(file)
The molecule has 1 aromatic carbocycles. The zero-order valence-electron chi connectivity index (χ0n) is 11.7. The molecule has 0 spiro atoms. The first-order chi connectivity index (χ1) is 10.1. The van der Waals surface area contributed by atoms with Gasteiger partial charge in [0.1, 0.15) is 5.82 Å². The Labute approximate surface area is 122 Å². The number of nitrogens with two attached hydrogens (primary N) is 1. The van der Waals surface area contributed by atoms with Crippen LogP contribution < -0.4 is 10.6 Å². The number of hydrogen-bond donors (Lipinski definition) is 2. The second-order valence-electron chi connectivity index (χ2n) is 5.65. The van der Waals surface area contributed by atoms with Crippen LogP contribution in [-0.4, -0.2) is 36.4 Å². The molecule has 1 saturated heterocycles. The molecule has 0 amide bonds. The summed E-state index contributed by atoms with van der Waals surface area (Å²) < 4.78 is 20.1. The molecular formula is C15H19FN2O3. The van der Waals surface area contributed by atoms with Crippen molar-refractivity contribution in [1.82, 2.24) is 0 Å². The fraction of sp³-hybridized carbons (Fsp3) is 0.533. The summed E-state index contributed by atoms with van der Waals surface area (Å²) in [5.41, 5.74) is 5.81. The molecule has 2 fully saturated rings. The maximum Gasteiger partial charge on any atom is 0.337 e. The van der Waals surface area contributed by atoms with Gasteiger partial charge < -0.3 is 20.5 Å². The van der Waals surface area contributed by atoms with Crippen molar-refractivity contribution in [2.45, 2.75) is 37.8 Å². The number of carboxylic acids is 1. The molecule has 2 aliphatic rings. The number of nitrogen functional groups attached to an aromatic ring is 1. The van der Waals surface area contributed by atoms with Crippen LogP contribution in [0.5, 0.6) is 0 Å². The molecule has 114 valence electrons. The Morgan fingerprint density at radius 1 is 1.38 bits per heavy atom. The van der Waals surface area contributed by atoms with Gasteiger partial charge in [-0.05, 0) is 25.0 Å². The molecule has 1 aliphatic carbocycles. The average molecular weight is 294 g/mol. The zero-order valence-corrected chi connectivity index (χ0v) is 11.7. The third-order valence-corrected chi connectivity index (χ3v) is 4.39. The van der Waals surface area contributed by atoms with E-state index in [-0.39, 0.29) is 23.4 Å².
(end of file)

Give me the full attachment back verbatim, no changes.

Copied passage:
The molecule has 1 aromatic carbocycles. The zero-order valence-electron chi connectivity index (χ0n) is 11.7. The molecule has 0 spiro atoms. The first-order chi connectivity index (χ1) is 10.1. The van der Waals surface area contributed by atoms with Gasteiger partial charge in [0.1, 0.15) is 5.82 Å². The Labute approximate surface area is 122 Å². The number of nitrogens with two attached hydrogens (primary N) is 1. The van der Waals surface area contributed by atoms with Crippen LogP contribution < -0.4 is 10.6 Å². The number of hydrogen-bond donors (Lipinski definition) is 2. The second-order valence-electron chi connectivity index (χ2n) is 5.65. The van der Waals surface area contributed by atoms with Crippen LogP contribution in [-0.4, -0.2) is 36.4 Å². The molecule has 1 saturated heterocycles. The molecule has 0 amide bonds. The summed E-state index contributed by atoms with van der Waals surface area (Å²) < 4.78 is 20.1. The molecular formula is C15H19FN2O3. The van der Waals surface area contributed by atoms with Crippen molar-refractivity contribution in [1.82, 2.24) is 0 Å². The fraction of sp³-hybridized carbons (Fsp3) is 0.533. The summed E-state index contributed by atoms with van der Waals surface area (Å²) in [5.41, 5.74) is 5.81. The molecule has 2 fully saturated rings. The maximum Gasteiger partial charge on any atom is 0.337 e. The van der Waals surface area contributed by atoms with Gasteiger partial charge < -0.3 is 20.5 Å². The van der Waals surface area contributed by atoms with Crippen molar-refractivity contribution in [2.45, 2.75) is 37.8 Å². The number of carboxylic acids is 1. The molecule has 2 aliphatic rings. The number of nitrogen functional groups attached to an aromatic ring is 1. The van der Waals surface area contributed by atoms with Crippen LogP contribution in [0.5, 0.6) is 0 Å². The molecule has 114 valence electrons. The Morgan fingerprint density at radius 1 is 1.38 bits per heavy atom. The van der Waals surface area contributed by atoms with Gasteiger partial charge in [-0.05, 0) is 25.0 Å². The molecule has 1 aliphatic carbocycles. The average molecular weight is 294 g/mol. The zero-order valence-corrected chi connectivity index (χ0v) is 11.7. The third-order valence-corrected chi connectivity index (χ3v) is 4.39. The van der Waals surface area contributed by atoms with E-state index in [-0.39, 0.29) is 23.4 Å².